Emotional and human connection is unmatchable. There’s an argument that technology is destroying the quality of human interaction. Instead of calling someone, we email. Instead of meeting someone for coffee, we text message them. So is it really destroying the way we interact?

I see it both ways, however for this post, I’m going to focus on the benefit. I believe technology is another gateway for connection that we otherwise would never have. Take the Apple commercials, for example. When FaceTime became a reality on our mobile devices, Apple’s commercials didn’t focus on the technology, but rather how it can seamlessly fit into everyday life. One of the most memorable commercials for me is the grandfather who sees his granddaughter for the first time on video. Ten years ago, this would have never happened unless he got onto a plane and visited in person.

Still not convinced? Take a look at the Skype video and see if it changes your mind. You’d be amazed how much of an impact technology can make on one person’s life.

Amanda Chartier Retter, Marketing, InVision Communications

Disneyland…Seriously the Most Innovative Place on Earth

Leave it to Disneyland to come up with yet another cool way to up-level your experience at the happiest place on earth. In case you haven’t heard about it yet, it’s called the Disney MagicBand, and magical it might possibly be. This wearable device contains information of your theme park ticket, hotel room keys and even your credit card! Walt Disney Parks and Resorts Chairman Tom Staggs says that the technology allows visitors a much more personalized experience. For example, if your child wanted to meet one of the princesses, the princess will know the little girl’s name right away. Although the Disney MagicBand isn’t available yet, it certainly makes me wonder how we could use a device like this in our event programs. What can we do to make an attendees’ experience much more personal?

I’ve Seen This One. It’s Where…

Let’s face it – it gets harder and harder to impress people. When it comes to events, a seasoned employee has often been to as many corporate annual meetings as the production teams behind them. Here are a few things to consider that might just shake things up. Start reconsidering.

Go somewhere weird.
Meetings are in Las Vegas, we know that… but perhaps it’s time to try something new. If Vegas is a must, don’t hold the event at the tried-and-true ballrooms on the strip – look at newer facilities like the Event Center in Frank Gehry’s Keep Memory Alive center and shape it to your will. Or go wild and consider somewhere entirely different like Cleveland, the Eastern Shore of Maryland, or even San Juan, PR. It’s just as hot as Vegas…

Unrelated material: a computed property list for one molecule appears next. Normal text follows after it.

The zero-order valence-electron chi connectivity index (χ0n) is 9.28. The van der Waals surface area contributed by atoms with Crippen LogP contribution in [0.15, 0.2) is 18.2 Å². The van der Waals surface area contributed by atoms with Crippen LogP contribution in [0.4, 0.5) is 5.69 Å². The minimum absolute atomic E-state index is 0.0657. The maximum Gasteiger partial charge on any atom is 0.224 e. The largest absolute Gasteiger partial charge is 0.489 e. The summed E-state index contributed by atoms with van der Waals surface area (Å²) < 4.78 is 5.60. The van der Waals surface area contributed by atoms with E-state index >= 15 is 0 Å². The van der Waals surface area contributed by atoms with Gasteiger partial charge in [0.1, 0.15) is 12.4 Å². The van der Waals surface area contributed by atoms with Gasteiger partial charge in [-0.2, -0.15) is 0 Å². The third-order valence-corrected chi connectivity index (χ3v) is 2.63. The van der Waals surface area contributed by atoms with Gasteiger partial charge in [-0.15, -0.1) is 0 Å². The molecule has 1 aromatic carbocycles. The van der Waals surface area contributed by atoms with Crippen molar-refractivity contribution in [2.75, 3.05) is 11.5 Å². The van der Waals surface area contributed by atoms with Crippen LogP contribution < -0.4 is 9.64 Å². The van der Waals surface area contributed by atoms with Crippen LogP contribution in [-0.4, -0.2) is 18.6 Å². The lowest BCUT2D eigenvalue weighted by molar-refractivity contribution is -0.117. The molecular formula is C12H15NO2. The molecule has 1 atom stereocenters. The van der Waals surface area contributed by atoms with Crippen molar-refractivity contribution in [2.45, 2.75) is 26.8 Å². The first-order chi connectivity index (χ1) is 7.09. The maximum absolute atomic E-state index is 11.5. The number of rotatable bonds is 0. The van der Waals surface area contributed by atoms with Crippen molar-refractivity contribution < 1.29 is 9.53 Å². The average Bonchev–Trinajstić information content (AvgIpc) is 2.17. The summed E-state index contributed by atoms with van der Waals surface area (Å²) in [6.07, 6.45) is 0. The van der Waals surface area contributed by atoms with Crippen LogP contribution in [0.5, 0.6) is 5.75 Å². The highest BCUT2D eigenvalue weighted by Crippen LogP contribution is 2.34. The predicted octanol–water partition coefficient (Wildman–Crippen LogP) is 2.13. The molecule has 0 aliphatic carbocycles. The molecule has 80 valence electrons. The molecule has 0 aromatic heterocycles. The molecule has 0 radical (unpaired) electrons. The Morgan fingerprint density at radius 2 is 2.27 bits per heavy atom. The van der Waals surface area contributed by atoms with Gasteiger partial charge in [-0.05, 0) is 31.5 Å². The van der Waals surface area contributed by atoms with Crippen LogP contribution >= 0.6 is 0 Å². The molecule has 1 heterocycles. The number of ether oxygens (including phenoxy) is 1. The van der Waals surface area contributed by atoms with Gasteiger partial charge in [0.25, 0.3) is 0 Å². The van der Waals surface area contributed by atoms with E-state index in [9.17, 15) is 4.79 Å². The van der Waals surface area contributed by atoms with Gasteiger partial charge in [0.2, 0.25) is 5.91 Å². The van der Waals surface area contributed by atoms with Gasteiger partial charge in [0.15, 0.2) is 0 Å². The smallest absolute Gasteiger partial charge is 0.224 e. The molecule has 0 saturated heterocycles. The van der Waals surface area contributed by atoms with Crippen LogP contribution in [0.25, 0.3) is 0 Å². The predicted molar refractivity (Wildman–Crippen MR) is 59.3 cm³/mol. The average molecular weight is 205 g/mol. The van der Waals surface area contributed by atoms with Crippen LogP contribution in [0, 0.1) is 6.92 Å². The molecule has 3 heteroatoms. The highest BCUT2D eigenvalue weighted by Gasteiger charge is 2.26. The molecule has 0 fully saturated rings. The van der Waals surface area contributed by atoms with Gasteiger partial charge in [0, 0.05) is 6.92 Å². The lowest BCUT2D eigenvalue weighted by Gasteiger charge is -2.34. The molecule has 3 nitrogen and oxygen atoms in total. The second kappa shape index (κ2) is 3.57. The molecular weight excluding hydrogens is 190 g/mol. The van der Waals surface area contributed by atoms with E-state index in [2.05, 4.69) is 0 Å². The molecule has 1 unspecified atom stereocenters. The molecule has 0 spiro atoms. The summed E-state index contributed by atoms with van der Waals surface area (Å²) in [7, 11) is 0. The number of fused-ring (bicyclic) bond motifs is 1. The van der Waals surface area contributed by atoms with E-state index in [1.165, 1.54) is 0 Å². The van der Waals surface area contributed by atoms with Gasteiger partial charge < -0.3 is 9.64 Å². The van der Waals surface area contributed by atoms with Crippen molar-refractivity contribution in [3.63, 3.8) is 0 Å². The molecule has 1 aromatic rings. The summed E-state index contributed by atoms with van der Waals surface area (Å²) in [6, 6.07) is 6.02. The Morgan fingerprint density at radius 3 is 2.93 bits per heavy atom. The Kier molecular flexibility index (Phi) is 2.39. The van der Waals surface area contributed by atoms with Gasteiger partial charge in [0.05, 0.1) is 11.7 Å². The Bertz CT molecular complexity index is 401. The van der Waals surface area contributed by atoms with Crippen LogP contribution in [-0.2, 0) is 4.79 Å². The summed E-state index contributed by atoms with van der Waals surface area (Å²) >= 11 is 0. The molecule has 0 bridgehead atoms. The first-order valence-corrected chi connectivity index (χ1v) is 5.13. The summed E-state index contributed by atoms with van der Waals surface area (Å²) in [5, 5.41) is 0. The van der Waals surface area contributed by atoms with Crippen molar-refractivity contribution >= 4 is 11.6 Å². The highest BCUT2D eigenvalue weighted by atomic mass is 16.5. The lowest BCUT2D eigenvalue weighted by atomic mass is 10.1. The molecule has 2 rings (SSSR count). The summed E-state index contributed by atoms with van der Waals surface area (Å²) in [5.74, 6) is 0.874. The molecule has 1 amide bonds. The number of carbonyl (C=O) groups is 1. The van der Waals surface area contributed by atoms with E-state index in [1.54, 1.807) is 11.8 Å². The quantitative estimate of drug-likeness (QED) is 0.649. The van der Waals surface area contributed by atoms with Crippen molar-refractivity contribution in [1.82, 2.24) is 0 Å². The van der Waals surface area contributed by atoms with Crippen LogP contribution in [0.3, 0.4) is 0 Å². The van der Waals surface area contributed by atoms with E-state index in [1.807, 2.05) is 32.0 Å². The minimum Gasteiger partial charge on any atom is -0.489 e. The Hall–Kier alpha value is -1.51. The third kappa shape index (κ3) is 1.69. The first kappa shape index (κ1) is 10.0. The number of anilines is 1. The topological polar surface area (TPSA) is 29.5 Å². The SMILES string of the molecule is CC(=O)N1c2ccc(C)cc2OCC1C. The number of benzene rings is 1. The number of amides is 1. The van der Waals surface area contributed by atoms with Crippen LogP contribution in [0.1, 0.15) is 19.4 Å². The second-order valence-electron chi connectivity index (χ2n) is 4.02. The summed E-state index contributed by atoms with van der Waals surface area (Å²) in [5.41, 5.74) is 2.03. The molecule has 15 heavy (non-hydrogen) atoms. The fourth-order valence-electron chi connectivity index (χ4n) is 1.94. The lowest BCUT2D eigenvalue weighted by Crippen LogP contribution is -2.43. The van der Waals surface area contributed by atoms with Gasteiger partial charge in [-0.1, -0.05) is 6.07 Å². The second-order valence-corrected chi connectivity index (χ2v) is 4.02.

Hire a decoy.
Plant your talent in the audience. If it’s jugglers during a cocktail hour or even your disguised keynote speaker, surprise people as one in their number does the unexpected: performs.

Play with your food.
Meals and classic catering are standard-issue… but meals are some of the most important social moments in daily life – dates, catch-ups with friends, family holidays. So turn the tables and make onsite meals interactive or meaningful – if your theme or corporate message is about combinations (mergers, acquisitions, cross-functional teams), offer stations where people create their own food combinations: tacos, crepes, make-your-own trail mix – you get the idea. Or consider using the meal as a teambuilding activity. Perhaps even incorporate menu planning for the week into the activity, with a vote at the end. Something to make the ordinary a little different.

The expected meeting format is everyone, all together, in one location. The networking and the collective enthusiasm are powerful, but consider a new twist: maybe do a few mid-size meetings instead of one, and connect them at deliberate moments to share ideas and applause.

With the emergence of appropriate technology, the events business lagged as companies used virtual meetings to cut budgets. But they’re not mutually exclusive. Hold local meetings – in your company’s hub cities or regions.  Before you do, though… have employees vote on their peers for an “exchange program.” Send Delia from the Northeast to be an ambassador for the Southern California office. SoCa sends a few reps to other offices in kind. Connect the offices so that it becomes a project to share and interact, but tailor the local meetings to the flavor of that city, state or area. The technology becomes a tool to bring people together, but doesn’t replace the importance of new blood or face-to-face interactions.